Today, when we speak of big-budget blockbuster games, often the conversation turns to whether the interactive work offers an “open world.” Essentially, this is the ability to explore at one’s own pace, to pick and choose various objectives, and bask in the storytelling provided by the environment and its characters rather than follow a clearly defined plot. The goal is to create the illusion of choice — a carefully developed video game that slyly transfers the sensation of authorship to the player.
The elaborate Pirates of the Caribbean, despite being on a fixed moving boat, has long given me such a sensation. While the ride has been updated over the years to include references to the Johnny Depp-starring films — and to turn a former captured female pirate into the star of a once-outdated scene — much is largely left to the imagination, and many a set piece remains unexplained. Even the chronology of the ride can be debated, as we traverse mystical caverns — after first encountering an unidentified home on the bayou — and then cruise through a town in the midst of pillage full of dozens of stories for us to follow.
Should we be able to get out of the boat and walk around, we could trail the path of an auctioneer or go investigate some rum-drunk cats. What’s up with the dude in the barrel? How did these pirates land in jail? One could dig into the lore of Walt Disney Imagineering for answers or simply view the ride as one of endless discovery.
No wonder game designer/USC lecturer Scott Rogers once gave a talk at the Game Developers Conference titled “Everything I learned about level design I learned from Disneyland,” citing how the map and layout of Pirates of the Caribbean shaped his designs for “Pac-Man World.” Says Rogers today, “That’s when I realized that a video game level design was just a Disneyland attraction.”
When Disneyland in 2019 opened the largest single land expansion in its history with Star Wars: Galaxy’s Edge, the focus of the area was the nearly 20-minute attraction Rise of the Resistance, one that due to COVID-19 restrictions will be slightly shortened by having guests skip some pre-boarding show scenes. Rise of the Resistance is a triumph in themed entertainment design, a mix of old-fashioned dark ride theatrics with lessons from immersive theater that aim to make guests feel like more active participants.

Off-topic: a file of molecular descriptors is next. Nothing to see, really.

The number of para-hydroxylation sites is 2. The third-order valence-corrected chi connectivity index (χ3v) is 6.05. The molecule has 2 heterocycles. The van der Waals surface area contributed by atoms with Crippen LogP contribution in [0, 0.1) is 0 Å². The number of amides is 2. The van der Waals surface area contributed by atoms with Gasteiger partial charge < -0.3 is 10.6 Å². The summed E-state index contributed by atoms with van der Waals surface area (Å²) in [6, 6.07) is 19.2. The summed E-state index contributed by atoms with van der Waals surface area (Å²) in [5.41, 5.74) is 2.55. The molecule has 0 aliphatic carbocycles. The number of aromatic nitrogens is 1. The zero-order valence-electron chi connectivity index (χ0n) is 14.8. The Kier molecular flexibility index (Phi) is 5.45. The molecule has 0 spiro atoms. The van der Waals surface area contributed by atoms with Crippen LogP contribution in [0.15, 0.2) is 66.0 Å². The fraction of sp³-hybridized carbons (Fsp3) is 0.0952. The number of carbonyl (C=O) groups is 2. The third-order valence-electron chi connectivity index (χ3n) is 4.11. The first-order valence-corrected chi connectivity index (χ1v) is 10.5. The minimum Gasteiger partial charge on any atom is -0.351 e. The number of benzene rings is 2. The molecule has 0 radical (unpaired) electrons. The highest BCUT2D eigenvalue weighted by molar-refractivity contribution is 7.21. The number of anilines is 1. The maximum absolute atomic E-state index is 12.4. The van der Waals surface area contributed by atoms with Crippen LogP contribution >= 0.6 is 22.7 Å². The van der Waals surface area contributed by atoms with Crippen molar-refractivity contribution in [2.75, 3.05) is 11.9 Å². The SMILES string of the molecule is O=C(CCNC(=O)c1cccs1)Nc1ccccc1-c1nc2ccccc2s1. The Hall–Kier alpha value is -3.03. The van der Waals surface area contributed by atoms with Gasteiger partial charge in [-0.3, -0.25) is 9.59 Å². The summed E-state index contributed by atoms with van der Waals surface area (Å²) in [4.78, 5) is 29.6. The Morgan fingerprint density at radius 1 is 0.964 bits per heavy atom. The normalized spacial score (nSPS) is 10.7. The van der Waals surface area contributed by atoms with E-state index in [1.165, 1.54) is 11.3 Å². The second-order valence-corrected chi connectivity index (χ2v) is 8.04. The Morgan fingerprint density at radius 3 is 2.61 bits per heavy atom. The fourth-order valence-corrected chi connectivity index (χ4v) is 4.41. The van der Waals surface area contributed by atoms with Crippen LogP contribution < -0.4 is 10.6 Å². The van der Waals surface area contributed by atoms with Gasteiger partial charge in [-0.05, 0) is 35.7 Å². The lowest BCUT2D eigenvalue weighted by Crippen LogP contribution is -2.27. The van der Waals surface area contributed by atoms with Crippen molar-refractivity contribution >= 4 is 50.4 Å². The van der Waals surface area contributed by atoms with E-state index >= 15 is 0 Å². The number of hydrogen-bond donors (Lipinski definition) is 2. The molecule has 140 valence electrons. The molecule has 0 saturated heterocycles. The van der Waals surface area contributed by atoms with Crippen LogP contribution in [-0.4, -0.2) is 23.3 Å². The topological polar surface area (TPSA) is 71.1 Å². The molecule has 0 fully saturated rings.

It’s also in incredibly high demand, requiring wannabe riders to try to snag a boarding pass via the Disneyland app. But while one waits — or tries to not be bummed about not getting on — don’t overlook the Play Disney Parks app, which is hiding a relatively robust exploration-focused mobile game that works only in Galaxy’s Edge. By completing simple puzzles — aligning radio waves, connecting shapes without crossing wires — one can unlock interaction opportunities inside the land, such as causing a droid to chirp or a ship to steam.
But the real objective is to get guests walking around and viewing the entire land as walk-in board game, a platform in which guests can concoct their own “Star Wars"-inspired storylines. Too often, in a theme park land we rush from line to line, shop to shop, but the Star Wars: Datapad encourages us to appreciate the wonders of design: to admire the hand-carved rock formations and ornate starships and to take a moment to realize a fantastical environment is just an excuse to daydream.
One of the benefits of Disneyland getting a major land expansion via Galaxy’s Edge was a spruce-up for the rest of the park, from Sleeping Beauty Castle — now brighter, bolder and more overtly referencing the ink of the original animated work — to a fresh coat of paint and a few new illusions for the Haunted Mansion, a project that was completed during the pandemic.
In these pandemic times, queues for rides are required to be outside. So get to know the details that go into building a façade. The Haunted Mansion, for instance, is no simple white building.
“Part of this was to refresh the exterior and get it back to its original condition — a Southern-style mansion with various shades of white that are used to create a shadow technique,” says Disney’s Michele Hobbs, who managed the Haunted Mansion refurbishment. “It’s to evoke a feeling of depth.”